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Hélène Adeline Guerber
30 pages (2009/1893); 196KB downloadWOWIO Books
; ISBN: WOWIO-00526
“Mythology . . . treats . . . the early traditions, or myths, relating to the religion of the ancients, and includes, besides a full account of the origin of their gods, their theory concerning the beginning of all things.
“The Greeks and Romans . . . lacking the definite knowledge which we obtain from the Scriptures, and still anxious to know everything, were forced to construct, in part, their own theory. As they looked about them for some clue to serve as guide, they could not help but observe and admire the wonders of nature. The succession of day and night, summer and winter, rain and sunshine; the fact that the tallest trees sprang from tiny seeds, the greatest rivers from diminutive streams, and the most beautiful flowers and delicious fruits from small green buds,—all seemed to tell them of a superior Being, who had fashioned them to serve a definite purpose.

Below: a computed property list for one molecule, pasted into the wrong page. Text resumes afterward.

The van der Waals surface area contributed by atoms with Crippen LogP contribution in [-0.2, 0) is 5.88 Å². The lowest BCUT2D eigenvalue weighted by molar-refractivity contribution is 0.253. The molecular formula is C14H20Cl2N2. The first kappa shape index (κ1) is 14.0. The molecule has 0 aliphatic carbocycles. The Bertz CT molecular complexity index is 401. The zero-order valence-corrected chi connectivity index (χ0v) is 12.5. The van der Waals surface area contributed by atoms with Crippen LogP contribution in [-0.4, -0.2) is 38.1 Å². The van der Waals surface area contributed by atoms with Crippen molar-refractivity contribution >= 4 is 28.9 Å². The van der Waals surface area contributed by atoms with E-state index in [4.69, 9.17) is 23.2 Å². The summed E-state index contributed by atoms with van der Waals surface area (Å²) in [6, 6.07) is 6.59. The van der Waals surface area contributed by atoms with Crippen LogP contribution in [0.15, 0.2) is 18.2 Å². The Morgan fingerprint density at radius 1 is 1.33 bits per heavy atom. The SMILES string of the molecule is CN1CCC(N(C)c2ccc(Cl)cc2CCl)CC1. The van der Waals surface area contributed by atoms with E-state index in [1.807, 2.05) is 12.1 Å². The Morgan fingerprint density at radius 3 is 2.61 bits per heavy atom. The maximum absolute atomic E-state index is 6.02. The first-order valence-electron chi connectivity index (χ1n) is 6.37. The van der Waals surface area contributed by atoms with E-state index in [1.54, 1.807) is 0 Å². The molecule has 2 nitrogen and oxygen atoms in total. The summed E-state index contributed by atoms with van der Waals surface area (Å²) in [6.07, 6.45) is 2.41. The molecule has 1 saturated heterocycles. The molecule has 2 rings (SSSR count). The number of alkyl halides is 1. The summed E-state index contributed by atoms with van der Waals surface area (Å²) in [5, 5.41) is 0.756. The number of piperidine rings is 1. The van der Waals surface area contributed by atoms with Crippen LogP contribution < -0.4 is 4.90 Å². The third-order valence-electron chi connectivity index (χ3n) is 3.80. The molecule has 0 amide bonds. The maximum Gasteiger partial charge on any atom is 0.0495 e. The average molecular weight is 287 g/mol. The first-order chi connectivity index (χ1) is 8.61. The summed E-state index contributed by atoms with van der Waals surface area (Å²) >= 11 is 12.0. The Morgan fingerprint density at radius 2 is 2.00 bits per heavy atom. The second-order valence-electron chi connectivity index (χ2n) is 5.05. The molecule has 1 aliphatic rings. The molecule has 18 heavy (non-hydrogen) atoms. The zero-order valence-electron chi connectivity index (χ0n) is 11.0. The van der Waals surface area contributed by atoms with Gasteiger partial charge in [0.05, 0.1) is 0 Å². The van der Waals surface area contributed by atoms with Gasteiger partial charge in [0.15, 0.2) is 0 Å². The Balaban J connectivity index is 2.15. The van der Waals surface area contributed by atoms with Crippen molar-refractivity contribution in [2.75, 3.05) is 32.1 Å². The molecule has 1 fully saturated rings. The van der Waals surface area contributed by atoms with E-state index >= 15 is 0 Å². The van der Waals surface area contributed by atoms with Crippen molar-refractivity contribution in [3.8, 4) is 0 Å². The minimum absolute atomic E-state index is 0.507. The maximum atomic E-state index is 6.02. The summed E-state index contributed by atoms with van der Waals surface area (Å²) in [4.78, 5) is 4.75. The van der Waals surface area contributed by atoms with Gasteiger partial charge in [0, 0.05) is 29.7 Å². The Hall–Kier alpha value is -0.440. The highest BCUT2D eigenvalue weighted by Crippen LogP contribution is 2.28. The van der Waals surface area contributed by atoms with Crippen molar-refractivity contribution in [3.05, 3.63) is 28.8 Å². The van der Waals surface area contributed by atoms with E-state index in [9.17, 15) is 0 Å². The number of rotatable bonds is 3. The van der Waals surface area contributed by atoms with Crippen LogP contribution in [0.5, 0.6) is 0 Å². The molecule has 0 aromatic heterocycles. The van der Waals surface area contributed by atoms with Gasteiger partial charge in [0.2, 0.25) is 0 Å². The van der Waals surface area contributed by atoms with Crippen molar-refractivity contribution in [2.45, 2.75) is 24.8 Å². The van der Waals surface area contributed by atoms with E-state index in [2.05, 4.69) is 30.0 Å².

“They soon came to the conclusion that a hand mighty enough to call all these wonders into life, could also have created the beautiful Earth whereon they dwelt. These thoughts gave rise to others; suppositions became certainties; and soon the following myth or fable was evolved, to be handed down from generation to generation.”–Hélène Adeline Guerber
This essay collects and consolidates Greek and Roman myths about the beginning of everything and presents them in a chronological narrative.